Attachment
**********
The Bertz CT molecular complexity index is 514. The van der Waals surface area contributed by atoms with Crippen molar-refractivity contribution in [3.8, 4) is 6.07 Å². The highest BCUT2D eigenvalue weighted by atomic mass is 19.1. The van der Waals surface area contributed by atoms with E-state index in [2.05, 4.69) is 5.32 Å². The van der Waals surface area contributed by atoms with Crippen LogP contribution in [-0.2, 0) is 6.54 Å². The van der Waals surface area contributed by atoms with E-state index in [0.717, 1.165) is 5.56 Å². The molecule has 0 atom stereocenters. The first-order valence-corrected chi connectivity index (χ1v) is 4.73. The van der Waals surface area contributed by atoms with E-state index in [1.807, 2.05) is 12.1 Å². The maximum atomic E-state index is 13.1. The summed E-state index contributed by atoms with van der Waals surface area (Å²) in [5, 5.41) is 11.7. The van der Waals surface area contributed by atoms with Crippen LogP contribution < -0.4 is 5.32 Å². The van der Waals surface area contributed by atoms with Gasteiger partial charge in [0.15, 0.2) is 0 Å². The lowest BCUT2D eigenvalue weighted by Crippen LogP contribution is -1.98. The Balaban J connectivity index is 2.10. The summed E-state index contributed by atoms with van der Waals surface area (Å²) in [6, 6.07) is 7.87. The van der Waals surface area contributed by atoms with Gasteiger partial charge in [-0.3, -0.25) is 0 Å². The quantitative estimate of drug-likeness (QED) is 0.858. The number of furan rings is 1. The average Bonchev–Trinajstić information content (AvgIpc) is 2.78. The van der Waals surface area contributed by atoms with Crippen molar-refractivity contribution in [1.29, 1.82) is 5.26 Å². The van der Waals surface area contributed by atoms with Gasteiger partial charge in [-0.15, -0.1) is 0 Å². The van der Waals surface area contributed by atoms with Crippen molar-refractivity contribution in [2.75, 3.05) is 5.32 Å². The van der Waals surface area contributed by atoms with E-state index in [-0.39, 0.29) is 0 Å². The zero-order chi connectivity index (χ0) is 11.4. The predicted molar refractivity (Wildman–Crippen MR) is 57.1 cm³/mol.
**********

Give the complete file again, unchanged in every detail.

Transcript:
The Bertz CT molecular complexity index is 514. The van der Waals surface area contributed by atoms with Crippen molar-refractivity contribution in [3.8, 4) is 6.07 Å². The highest BCUT2D eigenvalue weighted by atomic mass is 19.1. The van der Waals surface area contributed by atoms with E-state index in [2.05, 4.69) is 5.32 Å². The van der Waals surface area contributed by atoms with Crippen LogP contribution in [-0.2, 0) is 6.54 Å². The van der Waals surface area contributed by atoms with E-state index in [0.717, 1.165) is 5.56 Å². The molecule has 0 atom stereocenters. The first-order valence-corrected chi connectivity index (χ1v) is 4.73. The van der Waals surface area contributed by atoms with E-state index in [1.807, 2.05) is 12.1 Å². The maximum atomic E-state index is 13.1. The summed E-state index contributed by atoms with van der Waals surface area (Å²) in [5, 5.41) is 11.7. The van der Waals surface area contributed by atoms with Crippen LogP contribution < -0.4 is 5.32 Å². The van der Waals surface area contributed by atoms with Gasteiger partial charge in [0.15, 0.2) is 0 Å². The lowest BCUT2D eigenvalue weighted by Crippen LogP contribution is -1.98. The Balaban J connectivity index is 2.10. The summed E-state index contributed by atoms with van der Waals surface area (Å²) in [6, 6.07) is 7.87. The van der Waals surface area contributed by atoms with Gasteiger partial charge in [-0.3, -0.25) is 0 Å². The quantitative estimate of drug-likeness (QED) is 0.858. The number of furan rings is 1. The average Bonchev–Trinajstić information content (AvgIpc) is 2.78. The van der Waals surface area contributed by atoms with Crippen molar-refractivity contribution in [1.29, 1.82) is 5.26 Å². The van der Waals surface area contributed by atoms with Gasteiger partial charge in [-0.15, -0.1) is 0 Å². The van der Waals surface area contributed by atoms with Crippen molar-refractivity contribution in [2.75, 3.05) is 5.32 Å². The van der Waals surface area contributed by atoms with E-state index in [-0.39, 0.29) is 0 Å². The zero-order chi connectivity index (χ0) is 11.4. The predicted molar refractivity (Wildman–Crippen MR) is 57.1 cm³/mol.